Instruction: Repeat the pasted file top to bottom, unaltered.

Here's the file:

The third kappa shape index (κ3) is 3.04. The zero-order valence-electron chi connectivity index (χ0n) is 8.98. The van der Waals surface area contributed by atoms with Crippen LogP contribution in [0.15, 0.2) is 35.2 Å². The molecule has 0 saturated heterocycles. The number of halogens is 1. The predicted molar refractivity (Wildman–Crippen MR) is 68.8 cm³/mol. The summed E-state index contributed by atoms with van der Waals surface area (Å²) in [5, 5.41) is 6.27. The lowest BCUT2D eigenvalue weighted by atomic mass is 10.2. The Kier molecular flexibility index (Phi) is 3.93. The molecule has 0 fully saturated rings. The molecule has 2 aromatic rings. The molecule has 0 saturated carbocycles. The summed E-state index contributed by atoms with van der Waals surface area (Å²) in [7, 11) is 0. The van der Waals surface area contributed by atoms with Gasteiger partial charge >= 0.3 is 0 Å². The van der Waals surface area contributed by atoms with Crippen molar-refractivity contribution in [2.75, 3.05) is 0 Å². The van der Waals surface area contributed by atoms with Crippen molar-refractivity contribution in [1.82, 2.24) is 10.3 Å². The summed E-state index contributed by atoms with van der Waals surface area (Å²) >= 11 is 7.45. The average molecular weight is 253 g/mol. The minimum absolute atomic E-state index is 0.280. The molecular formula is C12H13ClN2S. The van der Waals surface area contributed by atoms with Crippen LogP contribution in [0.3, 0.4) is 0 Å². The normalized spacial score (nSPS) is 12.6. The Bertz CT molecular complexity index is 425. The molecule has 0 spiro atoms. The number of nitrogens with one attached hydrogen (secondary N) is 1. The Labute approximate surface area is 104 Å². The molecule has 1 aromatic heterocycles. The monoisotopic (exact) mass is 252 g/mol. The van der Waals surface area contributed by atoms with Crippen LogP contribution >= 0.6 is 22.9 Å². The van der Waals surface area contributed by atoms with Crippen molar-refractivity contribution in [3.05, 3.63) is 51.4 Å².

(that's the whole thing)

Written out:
The third kappa shape index (κ3) is 3.04. The zero-order valence-electron chi connectivity index (χ0n) is 8.98. The van der Waals surface area contributed by atoms with Crippen LogP contribution in [0.15, 0.2) is 35.2 Å². The molecule has 0 saturated heterocycles. The number of halogens is 1. The predicted molar refractivity (Wildman–Crippen MR) is 68.8 cm³/mol. The summed E-state index contributed by atoms with van der Waals surface area (Å²) in [5, 5.41) is 6.27. The lowest BCUT2D eigenvalue weighted by atomic mass is 10.2. The Kier molecular flexibility index (Phi) is 3.93. The molecule has 0 fully saturated rings. The molecule has 2 aromatic rings. The molecule has 0 saturated carbocycles. The summed E-state index contributed by atoms with van der Waals surface area (Å²) in [7, 11) is 0. The van der Waals surface area contributed by atoms with Gasteiger partial charge >= 0.3 is 0 Å². The van der Waals surface area contributed by atoms with Crippen molar-refractivity contribution in [2.75, 3.05) is 0 Å². The van der Waals surface area contributed by atoms with Crippen molar-refractivity contribution in [1.82, 2.24) is 10.3 Å². The summed E-state index contributed by atoms with van der Waals surface area (Å²) >= 11 is 7.45. The average molecular weight is 253 g/mol. The minimum absolute atomic E-state index is 0.280. The molecular formula is C12H13ClN2S. The van der Waals surface area contributed by atoms with Crippen LogP contribution in [0.3, 0.4) is 0 Å². The normalized spacial score (nSPS) is 12.6. The Bertz CT molecular complexity index is 425. The molecule has 0 spiro atoms. The number of nitrogens with one attached hydrogen (secondary N) is 1. The Labute approximate surface area is 104 Å². The molecule has 1 aromatic heterocycles. The monoisotopic (exact) mass is 252 g/mol. The van der Waals surface area contributed by atoms with Crippen LogP contribution >= 0.6 is 22.9 Å². The van der Waals surface area contributed by atoms with Crippen molar-refractivity contribution in [3.05, 3.63) is 51.4 Å².